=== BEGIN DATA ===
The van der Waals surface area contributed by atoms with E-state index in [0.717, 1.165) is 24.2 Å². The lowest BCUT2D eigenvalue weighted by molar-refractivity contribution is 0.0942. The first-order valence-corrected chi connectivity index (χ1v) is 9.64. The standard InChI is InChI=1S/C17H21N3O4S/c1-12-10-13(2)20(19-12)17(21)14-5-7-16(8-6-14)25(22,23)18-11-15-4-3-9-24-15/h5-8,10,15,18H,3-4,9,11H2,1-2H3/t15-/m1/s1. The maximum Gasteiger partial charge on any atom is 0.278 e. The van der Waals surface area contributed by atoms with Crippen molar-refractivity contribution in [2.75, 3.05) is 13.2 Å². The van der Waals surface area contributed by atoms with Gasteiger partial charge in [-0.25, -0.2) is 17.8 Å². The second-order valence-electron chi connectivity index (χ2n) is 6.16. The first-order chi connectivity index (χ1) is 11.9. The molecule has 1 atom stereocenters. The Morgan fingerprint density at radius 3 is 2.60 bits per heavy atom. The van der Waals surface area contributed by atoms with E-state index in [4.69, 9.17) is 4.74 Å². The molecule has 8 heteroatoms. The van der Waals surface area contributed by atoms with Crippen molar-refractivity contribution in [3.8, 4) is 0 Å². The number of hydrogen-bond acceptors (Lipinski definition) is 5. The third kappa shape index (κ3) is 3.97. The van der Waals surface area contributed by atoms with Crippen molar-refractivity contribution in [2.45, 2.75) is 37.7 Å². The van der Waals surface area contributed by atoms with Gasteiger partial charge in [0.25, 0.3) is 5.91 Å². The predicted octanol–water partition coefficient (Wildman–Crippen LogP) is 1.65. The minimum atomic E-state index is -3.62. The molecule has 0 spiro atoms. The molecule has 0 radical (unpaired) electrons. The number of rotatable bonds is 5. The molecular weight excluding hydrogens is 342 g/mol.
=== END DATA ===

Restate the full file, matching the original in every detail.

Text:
The van der Waals surface area contributed by atoms with E-state index in [0.717, 1.165) is 24.2 Å². The lowest BCUT2D eigenvalue weighted by molar-refractivity contribution is 0.0942. The first-order valence-corrected chi connectivity index (χ1v) is 9.64. The standard InChI is InChI=1S/C17H21N3O4S/c1-12-10-13(2)20(19-12)17(21)14-5-7-16(8-6-14)25(22,23)18-11-15-4-3-9-24-15/h5-8,10,15,18H,3-4,9,11H2,1-2H3/t15-/m1/s1. The maximum Gasteiger partial charge on any atom is 0.278 e. The van der Waals surface area contributed by atoms with Crippen molar-refractivity contribution in [2.75, 3.05) is 13.2 Å². The van der Waals surface area contributed by atoms with Gasteiger partial charge in [-0.25, -0.2) is 17.8 Å². The second-order valence-electron chi connectivity index (χ2n) is 6.16. The first-order chi connectivity index (χ1) is 11.9. The molecule has 1 atom stereocenters. The Morgan fingerprint density at radius 3 is 2.60 bits per heavy atom. The van der Waals surface area contributed by atoms with E-state index in [4.69, 9.17) is 4.74 Å². The molecule has 8 heteroatoms. The van der Waals surface area contributed by atoms with Crippen molar-refractivity contribution in [3.8, 4) is 0 Å². The number of hydrogen-bond acceptors (Lipinski definition) is 5. The third kappa shape index (κ3) is 3.97. The van der Waals surface area contributed by atoms with Crippen molar-refractivity contribution in [2.45, 2.75) is 37.7 Å². The van der Waals surface area contributed by atoms with Gasteiger partial charge in [0.25, 0.3) is 5.91 Å². The predicted octanol–water partition coefficient (Wildman–Crippen LogP) is 1.65. The minimum atomic E-state index is -3.62. The molecule has 0 spiro atoms. The molecule has 0 radical (unpaired) electrons. The number of rotatable bonds is 5. The molecular weight excluding hydrogens is 342 g/mol.